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2020 UEFA Europa League Final

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Template:Infobox football match The 2020 UEFA Europa League Final was the final match of the 2019–20 UEFA Europa League, the 49th season of Europe's secondary club football tournament organised by UEFA, and the 11th season since it was renamed from the UEFA Cup to the UEFA Europa League. It was played at the RheinEnergieStadion in Cologne, Germany on 21 August 2020, between Spanish side Sevilla and Italian side Inter Milan. The match was held behind closed doors due to the COVID-19 pandemic in Europe.[1]

The final was originally scheduled to be played on 27 May 2020 at the Stadion Energa Gdańsk in Gdańsk, Poland.[2] However, UEFA announced on 23 March 2020 that the final was postponed due to the COVID-19 pandemic.[3] On 17 June 2020, the UEFA Executive Committee chose to relocate the final to Cologne, as part of a "final-eight tournament" consisting of single-match knockout ties played in four stadiums across Germany.[4]

Sevilla won the match 3–2 for their record sixth UEFA Cup/Europa League title. As winners, they earned the right to play against the winners of the 2019–20 UEFA Champions League in the 2020 UEFA Super Cup. They also qualified to enter the group stage of the 2020–21 UEFA Champions League; since Sevilla had already qualified through their league performance, the berth reserved was given to the third-placed team of the 2019–20 Ligue 1 (Rennes), the 5th-ranked association according to next season's access list.[5]

Teams[edit source | edit]

In the following table, finals until 2009 were in the UEFA Cup era, since 2010 were in the UEFA Europa League era.

Team Previous final appearances (bold indicates winners)
Template:Fbaicon Sevilla 5 (2006, 2007, 2014, 2015, 2016)
Template:Fbaicon Inter Milan 4 (1991, 1994, 1997, 1998)

Venue[edit source | edit]

The stadium was renamed to "Stadion Köln" for the match.

The UEFA Executive Committee chose RheinEnergieStadion in Cologne as the host at their meeting on 17 June 2020.[4] This was the first UEFA club competition final hosted at the stadium and the first Europa League final held in Germany since 2010. During the two-legged final era, the country hosted either one or both legs 11 times, before hosting the single-legged 2001 UEFA Cup Final in Dortmund and the 2010 final in Hamburg.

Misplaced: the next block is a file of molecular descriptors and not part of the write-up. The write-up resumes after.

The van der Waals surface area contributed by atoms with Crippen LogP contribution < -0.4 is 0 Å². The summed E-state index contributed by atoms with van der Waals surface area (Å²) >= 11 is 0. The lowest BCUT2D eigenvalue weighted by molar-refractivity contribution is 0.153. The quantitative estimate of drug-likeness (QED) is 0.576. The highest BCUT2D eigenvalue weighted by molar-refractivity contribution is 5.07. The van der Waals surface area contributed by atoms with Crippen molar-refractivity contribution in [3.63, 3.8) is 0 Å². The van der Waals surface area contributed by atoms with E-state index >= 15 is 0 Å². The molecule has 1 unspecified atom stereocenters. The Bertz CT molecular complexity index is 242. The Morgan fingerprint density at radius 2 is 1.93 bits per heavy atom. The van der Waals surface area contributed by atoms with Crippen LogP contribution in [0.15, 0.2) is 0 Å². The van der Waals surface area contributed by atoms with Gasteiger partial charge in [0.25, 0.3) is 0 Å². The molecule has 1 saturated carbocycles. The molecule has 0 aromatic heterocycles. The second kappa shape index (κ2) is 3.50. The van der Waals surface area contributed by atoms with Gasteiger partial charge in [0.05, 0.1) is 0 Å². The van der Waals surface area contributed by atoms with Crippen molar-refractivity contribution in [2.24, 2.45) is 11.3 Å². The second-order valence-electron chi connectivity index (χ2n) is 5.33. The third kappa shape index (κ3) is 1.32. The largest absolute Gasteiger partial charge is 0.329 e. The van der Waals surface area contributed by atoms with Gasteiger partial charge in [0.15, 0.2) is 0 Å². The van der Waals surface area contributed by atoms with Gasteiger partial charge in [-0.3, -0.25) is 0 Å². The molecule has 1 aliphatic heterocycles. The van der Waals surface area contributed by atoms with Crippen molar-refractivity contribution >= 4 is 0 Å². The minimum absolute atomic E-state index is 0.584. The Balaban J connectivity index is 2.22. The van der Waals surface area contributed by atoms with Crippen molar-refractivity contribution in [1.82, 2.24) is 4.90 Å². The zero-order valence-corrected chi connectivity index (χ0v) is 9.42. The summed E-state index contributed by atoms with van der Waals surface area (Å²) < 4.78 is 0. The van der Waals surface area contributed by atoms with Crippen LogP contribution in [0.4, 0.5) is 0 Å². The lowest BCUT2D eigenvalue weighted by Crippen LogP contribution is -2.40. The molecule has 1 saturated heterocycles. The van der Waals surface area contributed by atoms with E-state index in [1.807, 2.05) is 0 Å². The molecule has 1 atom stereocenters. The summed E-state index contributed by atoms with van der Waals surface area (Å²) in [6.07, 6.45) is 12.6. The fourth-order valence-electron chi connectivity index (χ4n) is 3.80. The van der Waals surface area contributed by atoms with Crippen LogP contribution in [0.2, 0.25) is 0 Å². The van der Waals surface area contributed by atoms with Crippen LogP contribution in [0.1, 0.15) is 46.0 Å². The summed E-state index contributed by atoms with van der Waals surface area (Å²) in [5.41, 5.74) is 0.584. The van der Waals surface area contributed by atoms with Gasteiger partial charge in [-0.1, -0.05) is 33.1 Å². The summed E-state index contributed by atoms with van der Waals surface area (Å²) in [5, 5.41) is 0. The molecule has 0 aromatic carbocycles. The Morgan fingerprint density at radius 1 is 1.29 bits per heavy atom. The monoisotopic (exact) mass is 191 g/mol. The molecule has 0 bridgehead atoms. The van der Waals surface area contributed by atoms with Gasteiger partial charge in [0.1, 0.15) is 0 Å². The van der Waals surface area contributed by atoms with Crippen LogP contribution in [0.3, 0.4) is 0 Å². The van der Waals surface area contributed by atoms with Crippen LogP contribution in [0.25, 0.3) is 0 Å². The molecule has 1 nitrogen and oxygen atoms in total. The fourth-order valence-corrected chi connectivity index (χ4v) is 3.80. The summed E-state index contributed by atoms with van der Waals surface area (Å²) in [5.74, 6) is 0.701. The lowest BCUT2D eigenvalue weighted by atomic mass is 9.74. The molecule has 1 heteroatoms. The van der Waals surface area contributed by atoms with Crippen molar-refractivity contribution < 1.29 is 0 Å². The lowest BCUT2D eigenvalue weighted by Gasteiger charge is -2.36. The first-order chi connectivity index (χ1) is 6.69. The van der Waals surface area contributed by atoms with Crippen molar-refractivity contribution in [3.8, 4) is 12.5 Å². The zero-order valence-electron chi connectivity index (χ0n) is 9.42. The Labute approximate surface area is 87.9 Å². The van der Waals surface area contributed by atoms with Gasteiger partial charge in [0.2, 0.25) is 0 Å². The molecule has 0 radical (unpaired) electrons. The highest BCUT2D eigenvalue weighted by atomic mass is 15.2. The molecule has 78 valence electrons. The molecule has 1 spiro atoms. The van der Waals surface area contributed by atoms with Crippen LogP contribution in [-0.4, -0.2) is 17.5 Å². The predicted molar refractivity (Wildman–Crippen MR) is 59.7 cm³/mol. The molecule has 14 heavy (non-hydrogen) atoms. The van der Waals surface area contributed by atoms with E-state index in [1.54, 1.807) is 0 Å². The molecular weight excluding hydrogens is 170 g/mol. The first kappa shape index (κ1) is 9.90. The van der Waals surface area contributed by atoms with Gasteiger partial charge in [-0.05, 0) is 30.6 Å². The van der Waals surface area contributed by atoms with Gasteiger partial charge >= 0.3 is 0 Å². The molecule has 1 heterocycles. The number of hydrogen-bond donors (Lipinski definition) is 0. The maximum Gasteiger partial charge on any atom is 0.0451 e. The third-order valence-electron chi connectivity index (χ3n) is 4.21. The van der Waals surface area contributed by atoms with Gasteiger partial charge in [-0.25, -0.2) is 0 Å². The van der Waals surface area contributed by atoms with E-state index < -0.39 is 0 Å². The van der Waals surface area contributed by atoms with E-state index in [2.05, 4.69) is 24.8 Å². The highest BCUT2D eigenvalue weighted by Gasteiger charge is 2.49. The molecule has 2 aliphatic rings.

The stadium was first opened in 1923 as the Müngersdorfer Stadion and has been the home stadium of German Bundesliga side 1. FC Köln since 1948. It underwent two major renovations during its lifetime. It hosted UEFA Euro 1988 as well as the 2005 FIFA Confederations Cup and the 2006 FIFA World Cup.

Background[edit source | edit]

The match was a record-extending sixth UEFA Cup/Europa League final for Sevilla, the most successful team in competition history. The club won all their prior finals in 2006, 2007, 2014, 2015 and 2016.[6]

Inter Milan reached their fifth UEFA Cup/Europa League final, second only to Sevilla. They previously won three finals in 1991, 1994 and 1998, and lost to Schalke 04 in 1997. They were the first Italian team to reach a UEFA Cup/Europa League final since Parma in 1999.[6]

Road to the final[edit source | edit]

For further information, see 2019–20 UEFA Europa League

Note: In all results below, the score of the finalist is given first (H: home; A: away; N: neutral).

Template:Fbaicon Sevilla Round Template:Fbaicon Inter Milan
Europa League Champions League
Opponent Result Group stage (EL, CL) Opponent Result
Template:Fbaicon Qarabağ 3–0 (A) Matchday 1 Template:Fbaicon Slavia Prague 1–1 (H)
Template:Fbaicon APOEL 1–0 (H) Matchday 2 Template:Fbaicon Barcelona 1–2 (A)
Template:Fbaicon F91 Dudelange 3–0 (H) Matchday 3 Template:Fbaicon Borussia Dortmund 2–0 (H)
Template:Fbaicon F91 Dudelange 5–2 (A) Matchday 4 Template:Fbaicon Borussia Dortmund 2–3 (A)
Template:Fbaicon Qarabağ 2–0 (H) Matchday 5 Template:Fbaicon Slavia Prague 3–1 (A)
Template:Fbaicon APOEL 0–1 (A) Matchday 6 Template:Fbaicon Barcelona 1–2 (H)
Group A winners
Template:2019–20 UEFA Europa League group tables
Final standings Group F third place
Template:2019–20 UEFA Champions League group tables
Europa League
Opponent Agg. 1st leg 2nd leg Knockout phase Opponent Agg. 1st leg 2nd leg
Template:Fbaicon CFR Cluj 1–1 (a) 1–1 (A) 0–0 (H) Round of 32 Template:Fbaicon Ludogorets Razgrad 4–1 2–0 (A) 2–1 (H)
Template:Fbaicon Roma 2–0 (N) Round of 16 Template:Fbaicon Getafe 2–0 (N)
Template:Fbaicon Wolverhampton Wanderers 1–0 (N) Quarter-finals Template:Fbaicon Bayer Leverkusen 2–1 (N)
Template:Fbaicon Manchester United 2–1 (N) Semi-finals Template:Fbaicon Shakhtar Donetsk 5–0 (N)

Pre-match[edit source | edit]

File:2020 UEL Final identity.jpg
Original identity of the 2020 UEFA Europa League Final

Identity[edit source | edit]